-Chloe's father. Why keep bringing him up in the books if he's never going to make an actual appearance? If Chloe's never actually going to contact him?
-Chloe's mother. Why show us glimpses of her ghost if she's not actually going to play a role?
-Chloe's dream to be a film director. Personally, I found all the director/screenwriter references kind of grating. That said, this was an interesting component of Chloe, and I was kind of hoping we'd have some kind of epilogue or something showing that she didn't give it up.
-Tori and Simon being siblings, and Kit being Tori's father. Why in the world does Tori never find out about this? Would have been really interesting to see her reaction. What's the point of all the build up in the previous books, of planting the suspicion in the reader's mind about it, if there's not going to be any resolution or follow through???
-Simon's character in general. What a boring, one dimensional person. I kept thinking there would be some revelation about Simon. No idea what it might be. But just something to make him more than this flat, boring, friendly preppy dude - "Whoa, bro, cool it, bro" - ughhhh. No such luck.
-Liz. Ever since she and Chloe have that heart wrenching scene in the 2nd book, where Liz accepts that she's a ghost and warns Chloe she'll have to cross over to the other side eventually (but isn't ready yet) - I've been bracing myself for it to happen. I really thought it would at the end of The Reckoning - would have been so perfect and bittersweet. But nope! Apparently Armstrong forgot about that scene.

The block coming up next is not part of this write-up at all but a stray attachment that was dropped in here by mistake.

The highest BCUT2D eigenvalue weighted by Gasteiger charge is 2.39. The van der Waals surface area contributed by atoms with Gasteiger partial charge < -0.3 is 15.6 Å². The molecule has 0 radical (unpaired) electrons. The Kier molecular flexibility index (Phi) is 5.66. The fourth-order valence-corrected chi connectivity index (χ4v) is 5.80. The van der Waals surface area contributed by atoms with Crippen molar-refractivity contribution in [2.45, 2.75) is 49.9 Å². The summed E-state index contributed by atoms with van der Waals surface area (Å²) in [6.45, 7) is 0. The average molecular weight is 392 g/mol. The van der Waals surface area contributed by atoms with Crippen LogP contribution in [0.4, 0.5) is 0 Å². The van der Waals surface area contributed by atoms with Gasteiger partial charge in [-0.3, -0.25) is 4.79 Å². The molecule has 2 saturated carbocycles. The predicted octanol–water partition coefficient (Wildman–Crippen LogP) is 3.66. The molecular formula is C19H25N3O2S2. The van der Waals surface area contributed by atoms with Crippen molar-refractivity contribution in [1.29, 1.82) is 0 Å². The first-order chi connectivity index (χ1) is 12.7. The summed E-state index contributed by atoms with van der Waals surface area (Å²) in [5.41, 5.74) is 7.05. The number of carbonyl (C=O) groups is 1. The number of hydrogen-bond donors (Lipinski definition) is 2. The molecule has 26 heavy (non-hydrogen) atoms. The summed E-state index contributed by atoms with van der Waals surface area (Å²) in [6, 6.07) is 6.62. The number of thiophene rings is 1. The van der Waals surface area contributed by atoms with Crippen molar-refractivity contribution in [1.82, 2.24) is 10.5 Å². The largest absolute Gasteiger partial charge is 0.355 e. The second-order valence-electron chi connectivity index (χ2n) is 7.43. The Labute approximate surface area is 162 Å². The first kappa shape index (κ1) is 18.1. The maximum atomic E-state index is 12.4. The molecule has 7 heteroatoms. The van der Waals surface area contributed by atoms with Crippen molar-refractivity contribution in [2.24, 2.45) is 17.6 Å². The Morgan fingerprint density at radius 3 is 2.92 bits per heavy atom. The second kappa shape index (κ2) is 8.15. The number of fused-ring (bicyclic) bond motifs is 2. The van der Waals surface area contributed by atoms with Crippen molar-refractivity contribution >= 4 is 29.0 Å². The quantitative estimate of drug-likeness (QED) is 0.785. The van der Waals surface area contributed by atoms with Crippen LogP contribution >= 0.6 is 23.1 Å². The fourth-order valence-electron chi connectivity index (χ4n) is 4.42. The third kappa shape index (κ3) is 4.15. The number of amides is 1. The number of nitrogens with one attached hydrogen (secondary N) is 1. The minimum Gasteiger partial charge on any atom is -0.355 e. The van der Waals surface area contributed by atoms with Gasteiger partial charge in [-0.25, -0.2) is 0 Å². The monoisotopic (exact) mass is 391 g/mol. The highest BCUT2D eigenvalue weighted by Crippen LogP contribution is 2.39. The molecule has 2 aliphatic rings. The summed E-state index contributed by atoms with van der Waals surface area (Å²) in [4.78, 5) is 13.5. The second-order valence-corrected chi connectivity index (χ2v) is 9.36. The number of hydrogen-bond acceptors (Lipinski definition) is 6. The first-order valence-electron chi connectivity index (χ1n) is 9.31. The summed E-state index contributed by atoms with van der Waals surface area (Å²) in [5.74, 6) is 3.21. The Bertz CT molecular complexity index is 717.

-Chloe's necklace. Where did it come from? How was it made? How does it work? Again, I kept thinking there was going to be some back story here, some revelation. But we got nothing. Apparently it was just a handy plot device, and something pretty to put on the jackets.
-The Demi-Demon. I found the Demi-Demon enormously interesting. I was very excited when Chloe had to make a deal with her so she'd help break the crew out of the Edison Group building; couldn't wait to find out what horrid things she'd have to do in return. But...she winds up not having to do anything, because in a typical manipulation of the plot, the Demi Demon is somehow sucked back down into hell, never to bother Chloe again. Seriously? Soooo boring.
-The warning that Chloe and the band of genetically enhanced supernaturals will eventually go insane because of their powers. This was a very interesting and stressful part of the plot. I kept waiting for it. When's the insanity going to kick in! How are the characters going to cope!? I couldn't wait for them to support each other and show some real strength in the face of their impending doom. But, no. This never happened. One of the most interesting components of the whole story, which is, predictably, left utterly unresolved.
-Rae. Seriously? We don't find out what happens to her?
I really do feel like the author just got kind of bored and decided to just slap this story down as fast as humanly possible, so she could get it over with and move on to the next series. From a marketing standpoint, I suppose the content of The Reckoning doesn't really matter. Most anyone who read the first two books would buy the third just to find out what happens. But I have to say, as a reader, I find it offensive. I felt manipulated when I finished the Reckoning. As you read the first two books, Armstrong makes you think she's got some master plan worked out, that all the little hints and clues she's dropped along the way will eventually add up to something. I suppose I have only myself to blame for this disappointment--for allowing myself to have faith in this author!